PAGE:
46. Kandyse says:

    The poem had a good meaning to it that connected to everyday life. I agree with most of the things stated in the poem. I think one of the most important statements in the poem was “Trust no future, how’er pleasant! Let the dead past bury it’s dead! Act-act in the leaving Present! Heart within and God o’er head!” If you live trying to fix your past, your future will never be right.

  47. Alexandria Williams says:

    Longfellow gives a great depiction of life and death through his intense phrases in, “A Psalm of Life”. It reveals the wonderful side of life whether you are living it or striving for it. This poem can be used as inspration to live life to the fullest and to not to let life pass you by.

  48. darryl says:

    The poem is alright with me because I believe in working hard and not sitting around and doing nothing and to be your self and work hard.

  49. Edmundo alatorre says:

    I think this poem is very good and it relates to me by, “Art is long and time is fleeting,” This means life is long but life goes by quickly.

  50. Jason Anthony says:

    A Psalm of Life
    “Trust no future, howe’er pleasant! Let the dead past bury it’s dead!” We read this in English class at Washington High School in Los Angeles. I actually think it’s an ok poem. To me the poems is saying how you should always look foward to the future but that doesn’t mean it’s going to be a good one. But you shouldn’t spend you life in the past or else it’ll pass you by,instead live it int he present.

  51. Elsi Reyes says:

    “A Psalm of Life” is a very interesting poem.It makes you think how life is, and how you can live your life without giving up on yourself.I think that life has a meaning for living and this poem is a reason to help others who are having problems and think there is no reason for living. “Not enjoyment, and sorrow, Is our destined end or, way; But to act that each to-morrow Finds us father than to-day.” Is the line that inspired me the most. It is talking about how life has sad and happy times but you just have to think about today.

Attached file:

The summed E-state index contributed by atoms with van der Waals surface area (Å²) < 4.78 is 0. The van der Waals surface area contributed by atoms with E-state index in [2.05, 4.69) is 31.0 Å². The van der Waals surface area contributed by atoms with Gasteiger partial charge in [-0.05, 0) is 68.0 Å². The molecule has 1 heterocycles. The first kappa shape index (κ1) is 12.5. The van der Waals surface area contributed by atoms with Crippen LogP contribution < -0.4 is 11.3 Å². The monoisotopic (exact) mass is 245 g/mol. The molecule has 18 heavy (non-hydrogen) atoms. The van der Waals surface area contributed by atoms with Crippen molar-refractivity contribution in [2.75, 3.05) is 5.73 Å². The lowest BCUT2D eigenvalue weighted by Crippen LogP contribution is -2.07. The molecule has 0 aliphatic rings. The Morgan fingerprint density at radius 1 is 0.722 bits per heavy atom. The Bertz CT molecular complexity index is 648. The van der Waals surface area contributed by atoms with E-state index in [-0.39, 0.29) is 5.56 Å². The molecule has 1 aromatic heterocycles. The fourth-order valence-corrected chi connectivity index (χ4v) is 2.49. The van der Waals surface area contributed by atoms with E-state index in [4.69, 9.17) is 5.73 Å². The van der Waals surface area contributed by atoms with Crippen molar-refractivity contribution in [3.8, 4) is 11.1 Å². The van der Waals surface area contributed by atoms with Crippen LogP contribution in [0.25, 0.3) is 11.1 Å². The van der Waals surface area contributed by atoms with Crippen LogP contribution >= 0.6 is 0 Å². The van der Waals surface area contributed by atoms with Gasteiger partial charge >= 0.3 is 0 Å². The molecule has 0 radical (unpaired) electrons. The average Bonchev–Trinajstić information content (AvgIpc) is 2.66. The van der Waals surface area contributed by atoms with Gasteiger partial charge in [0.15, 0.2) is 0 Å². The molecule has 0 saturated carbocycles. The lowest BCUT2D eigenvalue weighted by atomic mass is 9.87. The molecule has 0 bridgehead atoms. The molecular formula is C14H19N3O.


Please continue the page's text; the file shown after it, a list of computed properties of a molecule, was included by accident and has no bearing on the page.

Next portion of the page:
52. Jerrall Whitehead says:

    In the poem “A Psalm Of Life” it says, “trust no future how’er pleasant!/Let the past bury its dead!” This means live for the present. I can relate to this very well beacause a lot of bad things have happened to me, but I let the past live in the past and I live for the present and the future.

  53. Justin Sanders says:

    In this poem “A Psalm in Life” I found this quote to be quite moving: “Life is long but time is moving quickly.” It means that life is long but it passes by very quickly and by the time you decide to do anything about it, its almost over.

  54. Aaron English says:

    In the poem “A Psalm of Life,” it states, “Life is real! Life is earnest! And the grave is not its goal”… It means that life is precious and it is never to be wasted. You have to live everyday like its the last day and you can’t waste your life away. I found that interesting because that’s been my way since I can remember. That’s what I thrive on. I don’t waste time on foolishness neither do I allow others to waste my time. That’s why I found this poem interesting.

  55. Maria Peralta says:

    I thought this poem is good, great, awsome,ect. I like how Mr. Longfellow thinks or used to think . How he tells us that life is meaningless if we don’t do anything. I think people should read it and read it to their younger kids so that they can think about it.The quote I Iike best is “Trust no future,how e,er pleasant! Let the dead past burry its dead! Act-act in the living present! Heart within,and God o’erhead!” I like it because it’s telling us to worry about today and not about past.To just think of what are your goals for today and not tommorrow, and thats how I think. That’s what I tell my sister.

  56. Jesus Garcia says:

    In the poem it said that, “Art is long and time is fleeting.” I think this means that life is long and life goes quickly. What this means in my life is that I remember when I road my first bike when I was about 4 or 5 years old . It seemed like if it was just yesterday. In the poem it said that time goes fast.

  57. Leyla Rodriguez says: